Zombies!

fungusant fungusmoth

(Click to Enlarge)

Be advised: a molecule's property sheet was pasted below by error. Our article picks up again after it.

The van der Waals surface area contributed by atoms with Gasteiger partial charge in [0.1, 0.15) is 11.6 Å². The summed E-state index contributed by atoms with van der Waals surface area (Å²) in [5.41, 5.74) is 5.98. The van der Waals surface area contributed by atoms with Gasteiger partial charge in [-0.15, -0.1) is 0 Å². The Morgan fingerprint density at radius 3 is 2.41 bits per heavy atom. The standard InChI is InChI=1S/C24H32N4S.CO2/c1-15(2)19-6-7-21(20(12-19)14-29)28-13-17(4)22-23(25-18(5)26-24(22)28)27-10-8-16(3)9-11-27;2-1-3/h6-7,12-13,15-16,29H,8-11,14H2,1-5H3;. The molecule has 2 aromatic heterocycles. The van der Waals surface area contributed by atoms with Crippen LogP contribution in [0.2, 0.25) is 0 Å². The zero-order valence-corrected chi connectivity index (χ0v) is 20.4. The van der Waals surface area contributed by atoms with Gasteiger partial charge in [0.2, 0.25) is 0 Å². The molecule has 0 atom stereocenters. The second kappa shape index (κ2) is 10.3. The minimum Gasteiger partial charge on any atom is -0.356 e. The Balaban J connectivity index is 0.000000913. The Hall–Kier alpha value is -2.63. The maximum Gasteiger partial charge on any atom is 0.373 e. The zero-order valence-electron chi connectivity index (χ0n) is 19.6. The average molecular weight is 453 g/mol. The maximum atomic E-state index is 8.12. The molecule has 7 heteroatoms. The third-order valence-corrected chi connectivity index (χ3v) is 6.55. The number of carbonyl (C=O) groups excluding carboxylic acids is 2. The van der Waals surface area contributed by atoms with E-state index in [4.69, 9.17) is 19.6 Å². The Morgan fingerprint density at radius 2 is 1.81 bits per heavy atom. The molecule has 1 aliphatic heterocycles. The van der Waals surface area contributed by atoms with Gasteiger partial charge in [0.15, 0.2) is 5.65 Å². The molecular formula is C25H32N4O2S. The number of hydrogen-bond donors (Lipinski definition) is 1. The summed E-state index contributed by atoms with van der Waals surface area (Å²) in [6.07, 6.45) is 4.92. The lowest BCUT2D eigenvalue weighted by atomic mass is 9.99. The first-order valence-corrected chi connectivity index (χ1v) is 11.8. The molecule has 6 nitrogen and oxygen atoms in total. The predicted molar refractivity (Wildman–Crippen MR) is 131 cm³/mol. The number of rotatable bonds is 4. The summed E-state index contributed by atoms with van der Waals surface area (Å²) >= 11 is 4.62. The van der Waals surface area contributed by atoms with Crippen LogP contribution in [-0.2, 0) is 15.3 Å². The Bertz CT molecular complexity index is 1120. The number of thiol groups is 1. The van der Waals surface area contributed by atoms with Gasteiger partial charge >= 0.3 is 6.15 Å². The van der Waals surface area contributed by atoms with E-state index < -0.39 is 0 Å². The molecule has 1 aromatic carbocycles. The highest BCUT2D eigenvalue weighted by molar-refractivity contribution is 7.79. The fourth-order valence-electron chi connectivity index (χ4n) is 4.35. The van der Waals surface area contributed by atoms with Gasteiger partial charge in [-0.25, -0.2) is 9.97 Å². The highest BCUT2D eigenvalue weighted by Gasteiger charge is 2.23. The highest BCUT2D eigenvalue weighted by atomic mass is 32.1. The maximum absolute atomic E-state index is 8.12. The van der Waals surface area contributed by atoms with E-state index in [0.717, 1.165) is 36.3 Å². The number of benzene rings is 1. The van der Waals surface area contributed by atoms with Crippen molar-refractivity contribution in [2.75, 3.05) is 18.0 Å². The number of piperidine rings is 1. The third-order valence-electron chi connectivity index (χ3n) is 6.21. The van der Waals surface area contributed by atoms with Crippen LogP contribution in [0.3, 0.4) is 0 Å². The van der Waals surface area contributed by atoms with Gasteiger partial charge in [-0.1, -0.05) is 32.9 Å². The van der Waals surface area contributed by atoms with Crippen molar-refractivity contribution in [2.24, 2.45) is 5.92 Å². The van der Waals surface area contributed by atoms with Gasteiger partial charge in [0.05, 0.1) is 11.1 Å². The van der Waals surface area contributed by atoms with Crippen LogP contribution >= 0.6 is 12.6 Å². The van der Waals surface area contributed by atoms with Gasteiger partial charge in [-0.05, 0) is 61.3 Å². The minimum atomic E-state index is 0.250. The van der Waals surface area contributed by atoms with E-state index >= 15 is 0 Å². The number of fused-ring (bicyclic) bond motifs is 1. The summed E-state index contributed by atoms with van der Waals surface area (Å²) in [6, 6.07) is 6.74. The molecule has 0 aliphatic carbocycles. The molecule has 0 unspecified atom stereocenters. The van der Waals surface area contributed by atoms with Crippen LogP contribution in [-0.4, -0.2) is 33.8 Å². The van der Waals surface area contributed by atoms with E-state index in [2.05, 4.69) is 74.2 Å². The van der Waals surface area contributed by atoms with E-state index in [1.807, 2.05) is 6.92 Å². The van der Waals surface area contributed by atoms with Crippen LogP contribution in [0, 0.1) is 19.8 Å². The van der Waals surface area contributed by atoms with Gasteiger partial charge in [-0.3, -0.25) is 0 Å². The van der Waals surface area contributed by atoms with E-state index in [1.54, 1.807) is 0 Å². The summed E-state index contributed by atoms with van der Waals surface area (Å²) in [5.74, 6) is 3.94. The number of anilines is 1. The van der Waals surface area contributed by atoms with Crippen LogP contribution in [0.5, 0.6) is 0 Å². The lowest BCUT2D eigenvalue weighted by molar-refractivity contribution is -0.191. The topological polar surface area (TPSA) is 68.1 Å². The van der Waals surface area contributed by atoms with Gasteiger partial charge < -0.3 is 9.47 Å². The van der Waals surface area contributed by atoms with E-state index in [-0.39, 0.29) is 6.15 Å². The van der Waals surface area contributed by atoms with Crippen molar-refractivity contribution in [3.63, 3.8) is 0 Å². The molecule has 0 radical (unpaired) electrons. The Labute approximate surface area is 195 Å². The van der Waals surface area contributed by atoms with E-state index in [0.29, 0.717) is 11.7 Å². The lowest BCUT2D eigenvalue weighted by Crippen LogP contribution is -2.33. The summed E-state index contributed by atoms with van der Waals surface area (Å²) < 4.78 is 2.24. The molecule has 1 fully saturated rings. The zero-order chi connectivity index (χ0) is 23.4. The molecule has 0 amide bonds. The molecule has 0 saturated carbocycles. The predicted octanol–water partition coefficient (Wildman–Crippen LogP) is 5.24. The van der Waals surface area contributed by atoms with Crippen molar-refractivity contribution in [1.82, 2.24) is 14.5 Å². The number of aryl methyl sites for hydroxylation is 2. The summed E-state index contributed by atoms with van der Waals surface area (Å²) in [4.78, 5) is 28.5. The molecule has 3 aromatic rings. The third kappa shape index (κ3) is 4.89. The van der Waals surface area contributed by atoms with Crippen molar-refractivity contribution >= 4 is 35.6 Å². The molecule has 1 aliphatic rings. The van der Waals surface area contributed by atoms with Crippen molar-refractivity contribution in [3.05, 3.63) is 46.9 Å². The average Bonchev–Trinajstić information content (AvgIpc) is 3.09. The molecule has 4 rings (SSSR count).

In celebration of Halloween, two photos from my recent trip to Belize.  Both are of insects which were parasitized by a Cordyceps fungus. (In the case of the ant, I am reliably informed that the fungus is an almost-certainly-undescribed species of Ophiocordyceps.)  The fungus attacks the insect, keeping it alive long enough to actually cause a change in its behavior — zombie-fying the hapless victim not to seek human brains (thankfully), but to crawl to a particular exposed spot with appropriate conditions of humidity and temperature (for the fungus, not the insect), where the insect then latches on, dies, and becomes the distribution point for the fungus’s spores.  The sphinx moth was, to me, particularly dramatic.  Now, if I had seen, say, a goat that had met a similar fate… but no.   I’m sure this fungus doesn’t attack vertebrates.  But why do I suddenly have an urge to climb onto my roof?  And why is my skin so itchy…?